Movie Review: The Tillman Story

“I am Pat f***ing Tillman!  Why are you shooting at me?”

I remember when Pat Tillman died.  The story was on every major network.  I do not remember stories about him joining the Army, but I am not a football fan so that may have not been news to me.  I also remember when it was reported that he was killed by fratricide (friendly fire) after the government decided to try and make him a hero.  I have seen The Tillman Story twice, and the second time did not lessen the effect that the movie had on me.

Pat Tillman refused to speak publicly about his decision to join the Army and the Army Rangers alongside his brother, Kevin.  It was a personal decision, and he wanted to be treated like all of the other soldiers in the Army.  After training, he spent time in Iraq and was on the ground during the “rescue” of Jessica Lynch.  It was in Iraq that he became disillusioned with war in Iraq and thought it was “f***ing illegal.”  For his second tour, he was sent to Afghanistan, and his life ended in an attack on April 22, 2004.

Make no mistake, this film details the cover-up that the government started after Pat Tillman and the result it had on his family and friends.  It also tells about who Pat Tillman really was.  How he grew up and how he lived outside of the Army and the NFL is also told.  It humanizes him for the people who called him a “hero.”  He was very much a private man.  He knew if he died that he might be used as propaganda, so he smuggled a copy of his Army last wishes detailing that he did not want a military funeral to his wife, Marie.  The Army pressured her into a military funeral, but knowing his last wishes, she did not give in.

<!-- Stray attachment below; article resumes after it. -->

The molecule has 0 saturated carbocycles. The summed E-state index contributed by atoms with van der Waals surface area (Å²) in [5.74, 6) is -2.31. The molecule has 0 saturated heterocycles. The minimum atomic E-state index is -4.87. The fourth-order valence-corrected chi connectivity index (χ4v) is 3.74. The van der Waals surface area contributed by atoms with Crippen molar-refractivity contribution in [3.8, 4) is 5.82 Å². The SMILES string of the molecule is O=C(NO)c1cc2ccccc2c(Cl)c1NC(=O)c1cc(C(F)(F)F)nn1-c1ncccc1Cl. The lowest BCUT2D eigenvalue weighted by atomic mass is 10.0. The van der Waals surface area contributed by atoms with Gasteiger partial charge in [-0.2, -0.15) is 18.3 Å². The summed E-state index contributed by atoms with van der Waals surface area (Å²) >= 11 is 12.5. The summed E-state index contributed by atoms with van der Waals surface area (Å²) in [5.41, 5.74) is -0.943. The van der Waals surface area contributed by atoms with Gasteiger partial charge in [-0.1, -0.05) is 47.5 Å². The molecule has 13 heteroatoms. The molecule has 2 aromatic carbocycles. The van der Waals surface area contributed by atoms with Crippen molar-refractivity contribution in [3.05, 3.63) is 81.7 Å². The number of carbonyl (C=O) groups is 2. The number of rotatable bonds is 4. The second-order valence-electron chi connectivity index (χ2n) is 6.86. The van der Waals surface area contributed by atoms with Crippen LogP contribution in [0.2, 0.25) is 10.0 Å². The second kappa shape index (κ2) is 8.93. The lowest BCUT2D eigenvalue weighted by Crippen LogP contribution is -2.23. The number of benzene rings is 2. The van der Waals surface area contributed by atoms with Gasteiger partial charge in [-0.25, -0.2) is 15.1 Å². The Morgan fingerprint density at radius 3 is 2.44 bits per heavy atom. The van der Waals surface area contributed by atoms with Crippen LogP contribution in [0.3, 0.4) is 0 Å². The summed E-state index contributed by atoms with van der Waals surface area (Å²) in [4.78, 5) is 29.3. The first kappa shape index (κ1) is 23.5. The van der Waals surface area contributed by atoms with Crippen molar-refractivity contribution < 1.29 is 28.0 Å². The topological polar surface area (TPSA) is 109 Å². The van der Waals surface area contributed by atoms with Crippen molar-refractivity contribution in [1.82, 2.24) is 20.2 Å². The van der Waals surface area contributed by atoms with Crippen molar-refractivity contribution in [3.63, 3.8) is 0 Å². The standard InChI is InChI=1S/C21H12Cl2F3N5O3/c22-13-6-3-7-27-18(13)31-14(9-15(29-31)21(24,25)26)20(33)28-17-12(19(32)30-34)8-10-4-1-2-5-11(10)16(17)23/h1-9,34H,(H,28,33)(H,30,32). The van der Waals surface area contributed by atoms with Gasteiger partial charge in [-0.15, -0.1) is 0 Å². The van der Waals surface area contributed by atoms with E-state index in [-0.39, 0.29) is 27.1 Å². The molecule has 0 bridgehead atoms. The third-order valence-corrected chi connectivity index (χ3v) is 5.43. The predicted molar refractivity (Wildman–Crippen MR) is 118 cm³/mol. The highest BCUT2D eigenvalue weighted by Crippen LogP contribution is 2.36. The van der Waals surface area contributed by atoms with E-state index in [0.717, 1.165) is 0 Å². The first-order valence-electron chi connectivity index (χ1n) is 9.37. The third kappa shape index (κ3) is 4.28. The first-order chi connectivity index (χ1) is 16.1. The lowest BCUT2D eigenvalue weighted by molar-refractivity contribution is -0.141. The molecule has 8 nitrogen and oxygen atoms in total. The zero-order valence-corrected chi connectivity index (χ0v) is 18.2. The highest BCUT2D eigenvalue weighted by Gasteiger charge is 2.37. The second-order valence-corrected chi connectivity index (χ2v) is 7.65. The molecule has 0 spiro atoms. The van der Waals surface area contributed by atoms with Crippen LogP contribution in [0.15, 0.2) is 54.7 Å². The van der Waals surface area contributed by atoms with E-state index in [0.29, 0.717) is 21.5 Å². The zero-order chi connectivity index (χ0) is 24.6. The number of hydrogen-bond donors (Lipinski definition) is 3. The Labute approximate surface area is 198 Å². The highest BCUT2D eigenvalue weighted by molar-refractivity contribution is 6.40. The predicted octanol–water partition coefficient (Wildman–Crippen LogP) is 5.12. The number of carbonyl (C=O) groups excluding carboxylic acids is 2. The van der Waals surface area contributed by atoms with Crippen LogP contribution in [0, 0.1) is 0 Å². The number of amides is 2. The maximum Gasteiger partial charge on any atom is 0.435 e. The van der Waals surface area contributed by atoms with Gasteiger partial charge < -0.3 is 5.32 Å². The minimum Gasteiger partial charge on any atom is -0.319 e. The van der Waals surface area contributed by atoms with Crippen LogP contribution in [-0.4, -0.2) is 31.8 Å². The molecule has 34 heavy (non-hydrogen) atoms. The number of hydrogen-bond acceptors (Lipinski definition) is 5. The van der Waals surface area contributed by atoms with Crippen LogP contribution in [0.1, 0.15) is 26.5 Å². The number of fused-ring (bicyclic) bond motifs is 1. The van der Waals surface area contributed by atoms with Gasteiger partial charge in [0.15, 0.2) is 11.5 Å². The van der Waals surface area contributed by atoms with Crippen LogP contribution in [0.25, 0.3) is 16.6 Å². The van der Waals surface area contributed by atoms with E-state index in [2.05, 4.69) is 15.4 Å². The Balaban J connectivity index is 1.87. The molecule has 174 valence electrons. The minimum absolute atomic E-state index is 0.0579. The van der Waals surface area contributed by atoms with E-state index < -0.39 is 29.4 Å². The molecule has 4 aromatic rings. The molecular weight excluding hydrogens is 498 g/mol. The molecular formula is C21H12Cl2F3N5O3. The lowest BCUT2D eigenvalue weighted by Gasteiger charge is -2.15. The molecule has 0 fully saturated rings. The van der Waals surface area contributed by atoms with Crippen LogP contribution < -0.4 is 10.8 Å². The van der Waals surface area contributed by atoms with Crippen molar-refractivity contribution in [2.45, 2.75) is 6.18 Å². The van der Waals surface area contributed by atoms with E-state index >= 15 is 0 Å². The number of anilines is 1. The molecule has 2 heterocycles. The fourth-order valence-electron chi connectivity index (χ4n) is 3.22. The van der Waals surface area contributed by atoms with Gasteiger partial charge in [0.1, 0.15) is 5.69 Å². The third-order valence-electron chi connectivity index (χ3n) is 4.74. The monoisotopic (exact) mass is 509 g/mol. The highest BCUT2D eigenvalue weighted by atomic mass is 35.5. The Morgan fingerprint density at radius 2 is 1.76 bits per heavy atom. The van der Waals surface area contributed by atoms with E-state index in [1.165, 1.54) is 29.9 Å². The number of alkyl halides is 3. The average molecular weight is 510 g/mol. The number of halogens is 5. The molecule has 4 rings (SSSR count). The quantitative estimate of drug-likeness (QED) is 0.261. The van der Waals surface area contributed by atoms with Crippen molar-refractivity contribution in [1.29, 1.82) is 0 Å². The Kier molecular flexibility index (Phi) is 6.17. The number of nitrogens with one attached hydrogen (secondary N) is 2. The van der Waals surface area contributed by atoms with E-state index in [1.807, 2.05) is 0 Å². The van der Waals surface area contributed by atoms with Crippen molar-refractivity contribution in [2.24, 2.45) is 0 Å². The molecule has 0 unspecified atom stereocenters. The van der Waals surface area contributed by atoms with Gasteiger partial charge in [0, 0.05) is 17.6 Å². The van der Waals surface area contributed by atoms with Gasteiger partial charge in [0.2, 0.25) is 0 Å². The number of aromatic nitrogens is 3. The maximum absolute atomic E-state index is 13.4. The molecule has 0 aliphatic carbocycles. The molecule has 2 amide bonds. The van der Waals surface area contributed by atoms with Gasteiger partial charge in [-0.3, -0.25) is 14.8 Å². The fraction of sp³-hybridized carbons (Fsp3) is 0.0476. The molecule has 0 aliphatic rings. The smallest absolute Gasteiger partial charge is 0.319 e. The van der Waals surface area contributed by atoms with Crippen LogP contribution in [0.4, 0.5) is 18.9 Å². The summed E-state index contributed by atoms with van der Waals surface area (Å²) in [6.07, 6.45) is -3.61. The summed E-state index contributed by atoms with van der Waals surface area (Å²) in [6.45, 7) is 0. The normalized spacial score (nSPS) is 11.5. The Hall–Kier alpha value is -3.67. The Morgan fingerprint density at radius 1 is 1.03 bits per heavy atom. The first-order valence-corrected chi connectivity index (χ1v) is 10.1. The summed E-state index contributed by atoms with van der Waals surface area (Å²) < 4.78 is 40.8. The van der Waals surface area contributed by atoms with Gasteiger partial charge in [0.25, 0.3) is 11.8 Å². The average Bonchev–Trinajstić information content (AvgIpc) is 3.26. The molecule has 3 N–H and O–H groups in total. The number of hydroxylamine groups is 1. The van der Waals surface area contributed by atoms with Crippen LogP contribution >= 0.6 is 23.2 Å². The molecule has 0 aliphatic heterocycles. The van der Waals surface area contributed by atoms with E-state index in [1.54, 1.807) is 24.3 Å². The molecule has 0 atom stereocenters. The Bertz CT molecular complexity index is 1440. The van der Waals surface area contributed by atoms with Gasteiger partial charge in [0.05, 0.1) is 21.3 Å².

If anyone is a hero in this film, it would have to be Dannie Tillman, Pat’s mom.  She laboriously went through 3000 pages of documents given to her by the Army about Pat’s death.  The majority of the documents had significant amounts redacted (or blacked out).  With the help of retired Army soldier and blogger, Stan Goff, Dannie was able to piece together some of the details and names associated with what happened on April 22, 2004.  She started to understand that a cover-up had started almost immediately after Pat died.  How many other families has this happened to?  Their sons or daughters may not have been famous or their families were not as persistent for answers, but the film brought that question to mind.  Along with interviews with Pat Tillman’s fellow soldiers, the film gives a pretty detailed account as to what happened that day.

I for one had more respect and admiration for Pat Tillman after seeing the film that tells not only about his death, but his life as well.  If you are not a documentary fan, let The Tillman Story be the one you take a chance on.  This is a documentary that every American should see regardless of your stance on the war in Iraq and Afghanistan.  This film is not about taking sides.  It is about what the Army and the government did to a grieving family, to an honorable man.

I give The Tillman Story 5 “P4 Memos” out of 5 .

by Sarah Ksiazek

P.S.  Check out the official The Tillman Story website.  It is really informative, and may help you decide to see the film if you are on the fence.  Also of note, the reason this film has an R rating is because of language only.

About Sarah Ksiazek

Sarah is a Zookeeper extraordinaire who writes, edits, and is the resident trailer addict for Lost in Reviews. Do not underestimate her snobbery when it comes to trailers. She also owns/runs The Host Movie News which is a fan site for The Host movie adaptation.

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